April was Sexually Transmitted Diseases Awareness month. Our coalition partner Planned Parenthood refers to it as Get Yourself Tested Month – which we think it an important call to action.
The month was aimed at promoting education, prevention, and of course, getting tested for sexually transmitted diseases (STDs). Because really, getting tested is pretty easy.
Sure, it’s not something you look forward to – but if you aren’t getting tested then you aren’t taking responsibility for your own health or the health of your sexual partner(s).
And it’s not just something you need to do in your 30s. Teens and young adults account for more than half of the cases of Gonorrhea in South Dakota and there were 707 cases reported in the state during 2012. What’s more, a sexually active teen who does not use contraception has a 90-percent chance of becoming pregnant within a year.
Regardless of your age: sex comes with responsibilities. It’s important to protect yourself by using condoms – other contraceptives do not protect against STDs. It’s also important to talk about your sexual history, and that of your would-be partner, before having sex (wait until after and you might be unpleasantly surprised). Get tested for STDs. Ask your doctor questions.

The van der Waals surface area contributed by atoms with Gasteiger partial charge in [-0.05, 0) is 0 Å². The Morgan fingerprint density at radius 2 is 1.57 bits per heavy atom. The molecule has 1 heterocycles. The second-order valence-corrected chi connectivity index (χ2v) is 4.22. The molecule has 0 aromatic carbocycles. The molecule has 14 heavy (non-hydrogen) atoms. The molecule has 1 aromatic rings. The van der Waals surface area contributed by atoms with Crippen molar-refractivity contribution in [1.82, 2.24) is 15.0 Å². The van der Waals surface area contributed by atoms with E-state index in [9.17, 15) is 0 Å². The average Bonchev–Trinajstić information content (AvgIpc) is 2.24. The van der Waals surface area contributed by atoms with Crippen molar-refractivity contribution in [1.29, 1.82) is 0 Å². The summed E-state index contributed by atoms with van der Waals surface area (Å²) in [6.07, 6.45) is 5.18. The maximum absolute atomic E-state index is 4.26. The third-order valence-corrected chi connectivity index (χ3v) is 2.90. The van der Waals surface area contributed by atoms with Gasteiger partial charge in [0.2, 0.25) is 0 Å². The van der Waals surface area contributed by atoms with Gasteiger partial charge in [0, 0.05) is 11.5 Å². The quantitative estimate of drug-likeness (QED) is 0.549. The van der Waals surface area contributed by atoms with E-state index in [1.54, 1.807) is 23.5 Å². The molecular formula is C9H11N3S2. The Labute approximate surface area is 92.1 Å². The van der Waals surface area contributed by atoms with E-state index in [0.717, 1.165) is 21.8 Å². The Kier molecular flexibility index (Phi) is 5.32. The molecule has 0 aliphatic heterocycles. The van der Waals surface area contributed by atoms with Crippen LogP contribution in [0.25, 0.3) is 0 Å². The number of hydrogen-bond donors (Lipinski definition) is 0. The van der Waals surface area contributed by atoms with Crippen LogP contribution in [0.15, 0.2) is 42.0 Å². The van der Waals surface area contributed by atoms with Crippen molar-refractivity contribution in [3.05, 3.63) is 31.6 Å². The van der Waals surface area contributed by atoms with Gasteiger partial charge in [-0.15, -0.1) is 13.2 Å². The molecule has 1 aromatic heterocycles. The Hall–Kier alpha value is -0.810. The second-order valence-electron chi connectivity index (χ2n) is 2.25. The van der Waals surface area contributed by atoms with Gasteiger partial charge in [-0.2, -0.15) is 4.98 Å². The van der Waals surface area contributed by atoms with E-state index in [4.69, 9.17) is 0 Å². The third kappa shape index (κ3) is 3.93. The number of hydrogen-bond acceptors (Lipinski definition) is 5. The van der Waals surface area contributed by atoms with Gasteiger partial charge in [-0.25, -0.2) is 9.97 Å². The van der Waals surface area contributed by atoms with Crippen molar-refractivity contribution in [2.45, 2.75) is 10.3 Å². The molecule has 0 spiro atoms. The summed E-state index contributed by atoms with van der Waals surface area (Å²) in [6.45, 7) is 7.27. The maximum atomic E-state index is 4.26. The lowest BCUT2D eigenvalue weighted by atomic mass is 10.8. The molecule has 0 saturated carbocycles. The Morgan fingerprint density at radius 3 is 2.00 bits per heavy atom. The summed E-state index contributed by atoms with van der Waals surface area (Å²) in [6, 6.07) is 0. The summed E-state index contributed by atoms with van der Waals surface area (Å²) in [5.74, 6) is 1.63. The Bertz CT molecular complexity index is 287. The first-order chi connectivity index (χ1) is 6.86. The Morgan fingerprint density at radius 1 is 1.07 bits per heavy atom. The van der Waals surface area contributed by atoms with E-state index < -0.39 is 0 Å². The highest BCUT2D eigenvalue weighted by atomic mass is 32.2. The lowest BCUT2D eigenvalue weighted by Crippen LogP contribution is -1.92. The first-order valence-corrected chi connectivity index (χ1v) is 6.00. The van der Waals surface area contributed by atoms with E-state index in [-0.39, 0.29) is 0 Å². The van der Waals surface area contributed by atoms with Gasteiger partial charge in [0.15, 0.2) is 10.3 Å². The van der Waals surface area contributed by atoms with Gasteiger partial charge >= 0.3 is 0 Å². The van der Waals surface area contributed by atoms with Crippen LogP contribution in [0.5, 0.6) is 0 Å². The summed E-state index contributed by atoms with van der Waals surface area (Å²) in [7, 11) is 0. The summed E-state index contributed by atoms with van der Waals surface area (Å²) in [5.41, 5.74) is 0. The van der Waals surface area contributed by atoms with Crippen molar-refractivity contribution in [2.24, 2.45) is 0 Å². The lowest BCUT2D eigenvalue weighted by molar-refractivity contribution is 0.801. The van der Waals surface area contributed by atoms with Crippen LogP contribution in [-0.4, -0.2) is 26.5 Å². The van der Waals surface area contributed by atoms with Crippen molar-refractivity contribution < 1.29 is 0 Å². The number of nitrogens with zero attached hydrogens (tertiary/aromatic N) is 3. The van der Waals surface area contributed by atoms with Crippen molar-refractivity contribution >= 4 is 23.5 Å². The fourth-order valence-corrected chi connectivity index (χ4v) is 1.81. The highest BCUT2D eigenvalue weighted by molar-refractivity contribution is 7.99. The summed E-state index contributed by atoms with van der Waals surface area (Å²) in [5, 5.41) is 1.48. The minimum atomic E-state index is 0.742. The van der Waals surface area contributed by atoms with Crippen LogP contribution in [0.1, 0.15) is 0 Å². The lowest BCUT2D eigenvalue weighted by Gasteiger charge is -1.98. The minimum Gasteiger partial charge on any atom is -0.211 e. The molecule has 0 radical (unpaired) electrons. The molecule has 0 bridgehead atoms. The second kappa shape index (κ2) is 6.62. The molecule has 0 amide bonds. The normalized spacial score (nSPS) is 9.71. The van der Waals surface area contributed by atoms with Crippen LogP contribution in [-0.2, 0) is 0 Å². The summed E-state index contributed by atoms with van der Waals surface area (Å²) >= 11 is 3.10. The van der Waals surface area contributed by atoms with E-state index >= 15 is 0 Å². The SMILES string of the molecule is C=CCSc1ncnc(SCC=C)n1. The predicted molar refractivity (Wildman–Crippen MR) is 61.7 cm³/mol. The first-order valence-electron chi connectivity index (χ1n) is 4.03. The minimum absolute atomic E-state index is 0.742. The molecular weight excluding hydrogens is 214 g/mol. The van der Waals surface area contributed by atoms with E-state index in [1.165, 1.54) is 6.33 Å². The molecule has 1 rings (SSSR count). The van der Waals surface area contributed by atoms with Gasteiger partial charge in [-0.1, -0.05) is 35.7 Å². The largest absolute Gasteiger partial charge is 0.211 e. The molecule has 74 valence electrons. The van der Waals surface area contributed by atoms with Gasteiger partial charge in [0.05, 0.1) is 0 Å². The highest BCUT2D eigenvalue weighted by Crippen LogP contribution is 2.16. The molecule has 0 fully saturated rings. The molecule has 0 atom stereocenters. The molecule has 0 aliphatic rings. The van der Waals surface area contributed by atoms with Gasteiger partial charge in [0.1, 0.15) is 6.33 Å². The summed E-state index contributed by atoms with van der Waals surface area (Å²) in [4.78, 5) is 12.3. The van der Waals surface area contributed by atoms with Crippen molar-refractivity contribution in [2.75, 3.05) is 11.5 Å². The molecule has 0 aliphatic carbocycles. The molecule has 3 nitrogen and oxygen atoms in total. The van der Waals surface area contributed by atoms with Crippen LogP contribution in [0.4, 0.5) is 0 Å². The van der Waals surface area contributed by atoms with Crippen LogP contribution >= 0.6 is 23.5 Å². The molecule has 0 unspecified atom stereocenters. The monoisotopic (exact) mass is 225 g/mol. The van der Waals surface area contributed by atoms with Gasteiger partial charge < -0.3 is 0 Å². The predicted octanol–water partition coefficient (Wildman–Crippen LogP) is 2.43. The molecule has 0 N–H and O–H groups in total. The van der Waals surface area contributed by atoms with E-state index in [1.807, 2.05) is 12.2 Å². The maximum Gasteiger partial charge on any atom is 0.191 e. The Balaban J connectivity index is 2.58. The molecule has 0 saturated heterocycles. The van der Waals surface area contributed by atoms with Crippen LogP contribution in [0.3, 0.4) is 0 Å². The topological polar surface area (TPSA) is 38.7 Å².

Getting tested is even more important because some STDs, like Chlamydia, don’t always present symptoms. Up to 75 percent of women with Chlamydia don’t have symptoms, which is dangerous because left untreated Chlamydia can lead to complications such as inflammation, infertility or miscarriage. But again, it is completely treatable if caught early. In 2012 alone there were 3,922 cases of Chlamydia reported in South Dakota.
The statistics aren’t great: 1 in 2 sexually active people will get a STD by the age of 25. So in other words, if you get a STD, you’re not alone. But there is good news – some STDs are curable and all are treatable.
So, if you didn’t get around to it in April, you should still go out and celebrate Get Yourself Tested Month the right way – by taking responsibility for your sexual well-being today. While April may be the month when we celebrate it officially, taking responsibility for your sexual health is important throughout the year.